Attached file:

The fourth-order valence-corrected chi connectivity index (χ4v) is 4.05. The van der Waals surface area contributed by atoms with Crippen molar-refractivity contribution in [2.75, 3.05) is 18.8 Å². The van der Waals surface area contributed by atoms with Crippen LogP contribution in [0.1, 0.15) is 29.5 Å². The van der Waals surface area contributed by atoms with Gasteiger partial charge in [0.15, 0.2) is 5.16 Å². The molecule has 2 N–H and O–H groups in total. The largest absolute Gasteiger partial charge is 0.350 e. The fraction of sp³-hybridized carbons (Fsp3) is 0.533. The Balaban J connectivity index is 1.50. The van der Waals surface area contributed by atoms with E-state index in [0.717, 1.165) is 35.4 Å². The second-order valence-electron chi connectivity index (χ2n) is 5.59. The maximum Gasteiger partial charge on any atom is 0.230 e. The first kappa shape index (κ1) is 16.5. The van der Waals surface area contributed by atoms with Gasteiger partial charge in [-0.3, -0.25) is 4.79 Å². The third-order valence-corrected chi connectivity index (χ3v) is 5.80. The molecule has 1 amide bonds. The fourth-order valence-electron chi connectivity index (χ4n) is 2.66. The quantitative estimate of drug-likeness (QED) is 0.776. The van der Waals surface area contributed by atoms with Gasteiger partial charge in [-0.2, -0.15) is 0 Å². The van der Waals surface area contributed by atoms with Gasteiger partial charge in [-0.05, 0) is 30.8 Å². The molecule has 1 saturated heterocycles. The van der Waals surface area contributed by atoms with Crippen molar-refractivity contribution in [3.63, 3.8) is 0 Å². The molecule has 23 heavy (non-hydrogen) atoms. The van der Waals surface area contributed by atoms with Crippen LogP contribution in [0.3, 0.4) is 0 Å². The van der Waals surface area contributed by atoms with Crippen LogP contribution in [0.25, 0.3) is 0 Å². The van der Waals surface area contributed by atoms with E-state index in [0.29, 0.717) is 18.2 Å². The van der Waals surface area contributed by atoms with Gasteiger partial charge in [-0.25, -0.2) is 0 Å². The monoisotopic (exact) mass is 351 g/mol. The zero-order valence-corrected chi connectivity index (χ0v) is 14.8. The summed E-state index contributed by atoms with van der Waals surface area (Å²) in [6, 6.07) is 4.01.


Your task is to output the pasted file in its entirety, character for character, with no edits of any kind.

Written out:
The fourth-order valence-corrected chi connectivity index (χ4v) is 4.05. The van der Waals surface area contributed by atoms with Crippen molar-refractivity contribution in [2.75, 3.05) is 18.8 Å². The van der Waals surface area contributed by atoms with Crippen LogP contribution in [0.1, 0.15) is 29.5 Å². The van der Waals surface area contributed by atoms with Gasteiger partial charge in [0.15, 0.2) is 5.16 Å². The molecule has 2 N–H and O–H groups in total. The largest absolute Gasteiger partial charge is 0.350 e. The fraction of sp³-hybridized carbons (Fsp3) is 0.533. The Balaban J connectivity index is 1.50. The van der Waals surface area contributed by atoms with E-state index in [0.717, 1.165) is 35.4 Å². The second-order valence-electron chi connectivity index (χ2n) is 5.59. The maximum Gasteiger partial charge on any atom is 0.230 e. The first kappa shape index (κ1) is 16.5. The van der Waals surface area contributed by atoms with Gasteiger partial charge in [-0.3, -0.25) is 4.79 Å². The third-order valence-corrected chi connectivity index (χ3v) is 5.80. The molecule has 1 amide bonds. The fourth-order valence-electron chi connectivity index (χ4n) is 2.66. The quantitative estimate of drug-likeness (QED) is 0.776. The van der Waals surface area contributed by atoms with Gasteiger partial charge in [-0.2, -0.15) is 0 Å². The van der Waals surface area contributed by atoms with Gasteiger partial charge in [-0.05, 0) is 30.8 Å². The molecule has 1 saturated heterocycles. The van der Waals surface area contributed by atoms with Crippen molar-refractivity contribution in [3.63, 3.8) is 0 Å². The molecule has 23 heavy (non-hydrogen) atoms. The van der Waals surface area contributed by atoms with Crippen LogP contribution in [0.3, 0.4) is 0 Å². The van der Waals surface area contributed by atoms with Crippen LogP contribution in [0.25, 0.3) is 0 Å². The van der Waals surface area contributed by atoms with E-state index in [0.29, 0.717) is 18.2 Å². The van der Waals surface area contributed by atoms with Gasteiger partial charge in [-0.25, -0.2) is 0 Å². The monoisotopic (exact) mass is 351 g/mol. The zero-order valence-corrected chi connectivity index (χ0v) is 14.8. The summed E-state index contributed by atoms with van der Waals surface area (Å²) in [6, 6.07) is 4.01.